The news item said that German prosecutors had confiscated €50-million worth of #Bitcoin from a fraudster but they couldn’t unlock the money without the #password. The fraudster served his jail sentence without giving up the code.
I wondered, did they try torturing him with a middle-aged mom like me, repeatedly asking “what the hell is Bitcoin, anyway?” And did those German prosecutors try typing in Scruffy1234? Or Mitsy1963?
To be fair to the Germans, #passwords are the bane of my existence, too. I used to have maybe six password-protected programs or accounts and what-not. It was all quite easy to manage. I used the same password for all six of them. But then the six turned into 66 and I now have a digital keychain thingy to retrieve a password if I can’t remember it. Like the clever, possibly wine-inspired one I came up with when I registered on a weird cosmetics site from England a few nights ago. Trouble is, I can’t remember how to access the keychain.
It all seems so charming now when I think of how I used to just pick a street name from my childhood and join it up with my old telephone number from when I lived in Saskatchewan. I have no idea why that number has stuck in my mind to this day. Perhaps in the 1970s, being the good teenager that I was, I dialed home a lot for a ride or permission to do something. Now, I can’t remember my own children’s phone numbers because I just click their name on my cellphone’s “recent calls” screen and voila … they don’t answer.
My passwords have gone through nostalgic stages; I’ve used names of rock bands and their peak decades, nicknames I gave my kids or things I was looking at in the moment when I needed to come up with one. Characters from novels, songs from movies and exotic cities I’d like to visit have also weaved a romantic path through my rock-solid security codes. And of course, these words are intertwined with important dates and a symbol such as the dollar sign or number sign, etc. The ampersand is reserved for my most important security efforts.
Somewhere along the line, I began to tunnel down through a list of my childhood pets. Our father, who was an accomplished writer, gave us the gift of password gold without knowing it, through the interesting stream of characters he drew from when it came to naming our pets. Our beloved wiener #dog went by the extended moniker Herr Geheimrat Erich Vittlesback Von Stroheim, an homage to the acclaimed Austrian film director. Our series of cats were named after 20th-century literary greats, an Oscar-winning French actor and an obscure 1950s chanteuse who went by the name … well, I can’t reveal it as I’m currently using her name for a very important account.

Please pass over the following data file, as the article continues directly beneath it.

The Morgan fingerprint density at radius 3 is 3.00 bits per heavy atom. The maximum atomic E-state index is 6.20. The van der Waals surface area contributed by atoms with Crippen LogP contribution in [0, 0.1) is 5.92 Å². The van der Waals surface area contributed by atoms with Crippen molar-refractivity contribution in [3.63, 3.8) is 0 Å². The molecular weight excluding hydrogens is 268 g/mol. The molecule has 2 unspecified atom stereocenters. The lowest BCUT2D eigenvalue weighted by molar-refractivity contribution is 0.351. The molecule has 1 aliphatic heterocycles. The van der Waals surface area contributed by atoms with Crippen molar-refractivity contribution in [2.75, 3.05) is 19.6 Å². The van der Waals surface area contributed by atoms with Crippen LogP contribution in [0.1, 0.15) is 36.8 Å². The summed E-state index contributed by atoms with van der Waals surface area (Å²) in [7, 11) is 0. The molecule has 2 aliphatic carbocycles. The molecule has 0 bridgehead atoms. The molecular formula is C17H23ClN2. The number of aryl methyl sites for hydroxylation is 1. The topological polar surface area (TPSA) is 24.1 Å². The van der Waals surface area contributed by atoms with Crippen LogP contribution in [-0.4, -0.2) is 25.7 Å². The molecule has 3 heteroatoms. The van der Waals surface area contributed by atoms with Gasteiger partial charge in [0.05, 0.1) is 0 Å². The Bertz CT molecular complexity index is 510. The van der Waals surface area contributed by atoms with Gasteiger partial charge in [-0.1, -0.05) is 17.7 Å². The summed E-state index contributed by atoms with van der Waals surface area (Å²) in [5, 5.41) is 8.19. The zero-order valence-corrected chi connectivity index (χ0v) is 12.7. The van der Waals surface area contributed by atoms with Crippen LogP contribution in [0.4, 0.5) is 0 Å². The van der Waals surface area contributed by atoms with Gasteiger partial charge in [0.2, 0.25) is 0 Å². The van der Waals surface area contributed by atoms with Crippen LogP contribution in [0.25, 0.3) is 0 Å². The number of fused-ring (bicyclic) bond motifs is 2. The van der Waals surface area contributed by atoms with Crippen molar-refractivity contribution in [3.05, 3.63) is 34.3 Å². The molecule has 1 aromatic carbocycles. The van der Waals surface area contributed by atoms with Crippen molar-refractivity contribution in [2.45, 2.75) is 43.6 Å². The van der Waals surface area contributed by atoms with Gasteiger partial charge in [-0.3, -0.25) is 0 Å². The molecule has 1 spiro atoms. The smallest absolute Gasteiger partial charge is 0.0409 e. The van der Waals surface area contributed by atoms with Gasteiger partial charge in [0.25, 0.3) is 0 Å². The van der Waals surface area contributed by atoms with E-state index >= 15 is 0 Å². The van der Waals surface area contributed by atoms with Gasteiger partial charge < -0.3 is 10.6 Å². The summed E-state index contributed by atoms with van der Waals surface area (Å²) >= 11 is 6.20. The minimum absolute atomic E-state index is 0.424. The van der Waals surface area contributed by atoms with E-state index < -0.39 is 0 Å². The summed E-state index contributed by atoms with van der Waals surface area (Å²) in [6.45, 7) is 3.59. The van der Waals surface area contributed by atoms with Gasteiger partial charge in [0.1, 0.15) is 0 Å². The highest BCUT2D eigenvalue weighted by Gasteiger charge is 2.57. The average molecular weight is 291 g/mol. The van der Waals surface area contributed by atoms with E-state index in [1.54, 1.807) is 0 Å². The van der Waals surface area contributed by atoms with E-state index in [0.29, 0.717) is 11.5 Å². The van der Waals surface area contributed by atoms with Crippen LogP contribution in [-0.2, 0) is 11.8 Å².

Luckily, we had quite a few #family #pets growing up. There was also the rooster and four #chickens we inherited when we rented an orchard #home in Summerland, B.C. Chanticleer ruled over Eenie, Meenie, Minie and Moe in the backyard of our home on Cherry Blossom Lane. In case you are thinking about it, I put those passwords out to pasture a long time ago. Also, there is no Cherry Blossom Lane per se; our Dad just called our street that because it sounded better than the official name.
That elusive password issue must be universal as all website login boxes I’ve seen have that generous lifeline in blue-coloured words: “Forgot your Password?” and the blessed option to just click it and go through the motions of creating yet another one. But eventually, you’ll run out of dead pets. Trust me.
It’s sage advice that you should change your passwords frequently, especially on #socialmedia sites. But lately, I’ve been wondering, “what’s the point?” These sites already know what I’m thinking or quietly mumbling in my sleep. They seem to know I need a new mattress, and that I wondered to myself who that singer was on Saturday Night Live last weekend, and that I thought I saw Diane from yoga in the distance this morning on my neighborhood walk. Those pop-up ads and #Facebook friend suggestions can’t be purely coincidental – or can they? Surely they must be able to reach into my mind and fish out my recent passwords. By “they” I mean the people in the giant supercomputer warehouse in Silicon Valley (is it still called that?) who stand at modern desks and look into our minds displayed on their holographic screens. They likely get paid in Bitcoin.
This brings me back to the Bitcoin thing. From what I understand, and I could be wrong, the word was invented by a dude who made it up one night after watching a movie he downloaded from a BitTorrent site. It is a bit like coins which are old-fashioned monetary trinkets made of metal from a system of commerce dating back to the Iron Age.
But you can’t really hold Bitcoins in your hand or find them in the back of the couch or feed them into a pay phone. They exist only in your mind. They’re hard to retrieve. And you have to be really on the ball with your password if you have some Bitcoins floating around on lines of code on the internet. Maybe that Bitcoin fraudster forgot his password and he’s just embarrassed about it. He may need to access his keychain once he gets back to his home computer. Or if he’s like me, dig out the piece of paper he stashed under the hallway table with his passwords handwritten in ink.
By the way, I think keychain is an old-timey term that soon will be a distant memory just like that rotary dial #phone from my childhood, the one with the phone number I’ll likely remember the rest of my life.
CHARLOTTE PHILLIPS – Charlotte Phillips lives in White Rock, B.C.
CONTRIBUTED TO THE GLOBE AND MAIL
PUBLISHED MARCH 4, 2021